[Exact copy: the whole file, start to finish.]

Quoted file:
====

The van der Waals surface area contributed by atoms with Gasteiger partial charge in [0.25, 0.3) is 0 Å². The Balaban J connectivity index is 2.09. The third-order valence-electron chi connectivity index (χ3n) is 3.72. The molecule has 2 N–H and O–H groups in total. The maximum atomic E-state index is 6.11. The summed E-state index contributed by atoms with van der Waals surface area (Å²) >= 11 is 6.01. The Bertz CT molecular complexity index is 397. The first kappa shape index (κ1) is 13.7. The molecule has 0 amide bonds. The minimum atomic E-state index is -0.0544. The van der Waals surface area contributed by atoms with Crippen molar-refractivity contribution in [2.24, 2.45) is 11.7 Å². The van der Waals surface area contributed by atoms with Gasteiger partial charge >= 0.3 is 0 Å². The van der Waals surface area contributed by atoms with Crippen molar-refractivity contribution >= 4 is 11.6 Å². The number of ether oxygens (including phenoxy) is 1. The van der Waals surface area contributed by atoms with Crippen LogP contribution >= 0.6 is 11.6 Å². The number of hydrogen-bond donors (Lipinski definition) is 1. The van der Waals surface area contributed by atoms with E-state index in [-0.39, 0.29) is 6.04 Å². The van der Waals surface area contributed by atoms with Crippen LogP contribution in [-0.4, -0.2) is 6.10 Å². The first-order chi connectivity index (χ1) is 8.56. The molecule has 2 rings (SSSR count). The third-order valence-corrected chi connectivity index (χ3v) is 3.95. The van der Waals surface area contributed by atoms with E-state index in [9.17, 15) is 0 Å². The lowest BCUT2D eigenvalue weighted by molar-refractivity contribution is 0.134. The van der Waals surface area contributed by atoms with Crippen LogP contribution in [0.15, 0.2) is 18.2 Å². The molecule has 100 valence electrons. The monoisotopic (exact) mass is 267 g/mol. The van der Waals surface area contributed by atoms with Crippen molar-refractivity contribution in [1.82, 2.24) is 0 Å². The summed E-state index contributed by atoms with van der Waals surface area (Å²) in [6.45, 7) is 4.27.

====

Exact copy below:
The van der Waals surface area contributed by atoms with Gasteiger partial charge in [0.25, 0.3) is 0 Å². The Balaban J connectivity index is 2.09. The third-order valence-electron chi connectivity index (χ3n) is 3.72. The molecule has 2 N–H and O–H groups in total. The maximum atomic E-state index is 6.11. The summed E-state index contributed by atoms with van der Waals surface area (Å²) >= 11 is 6.01. The Bertz CT molecular complexity index is 397. The first kappa shape index (κ1) is 13.7. The molecule has 0 amide bonds. The minimum atomic E-state index is -0.0544. The van der Waals surface area contributed by atoms with Crippen molar-refractivity contribution in [2.24, 2.45) is 11.7 Å². The van der Waals surface area contributed by atoms with Gasteiger partial charge >= 0.3 is 0 Å². The van der Waals surface area contributed by atoms with Crippen molar-refractivity contribution >= 4 is 11.6 Å². The number of ether oxygens (including phenoxy) is 1. The van der Waals surface area contributed by atoms with Crippen LogP contribution >= 0.6 is 11.6 Å². The number of hydrogen-bond donors (Lipinski definition) is 1. The van der Waals surface area contributed by atoms with E-state index in [-0.39, 0.29) is 6.04 Å². The van der Waals surface area contributed by atoms with Crippen LogP contribution in [-0.4, -0.2) is 6.10 Å². The first-order chi connectivity index (χ1) is 8.56. The molecule has 2 rings (SSSR count). The third-order valence-corrected chi connectivity index (χ3v) is 3.95. The van der Waals surface area contributed by atoms with E-state index in [9.17, 15) is 0 Å². The lowest BCUT2D eigenvalue weighted by molar-refractivity contribution is 0.134. The van der Waals surface area contributed by atoms with Crippen LogP contribution in [0.15, 0.2) is 18.2 Å². The molecule has 100 valence electrons. The monoisotopic (exact) mass is 267 g/mol. The van der Waals surface area contributed by atoms with Crippen molar-refractivity contribution in [1.82, 2.24) is 0 Å². The summed E-state index contributed by atoms with van der Waals surface area (Å²) in [6.45, 7) is 4.27.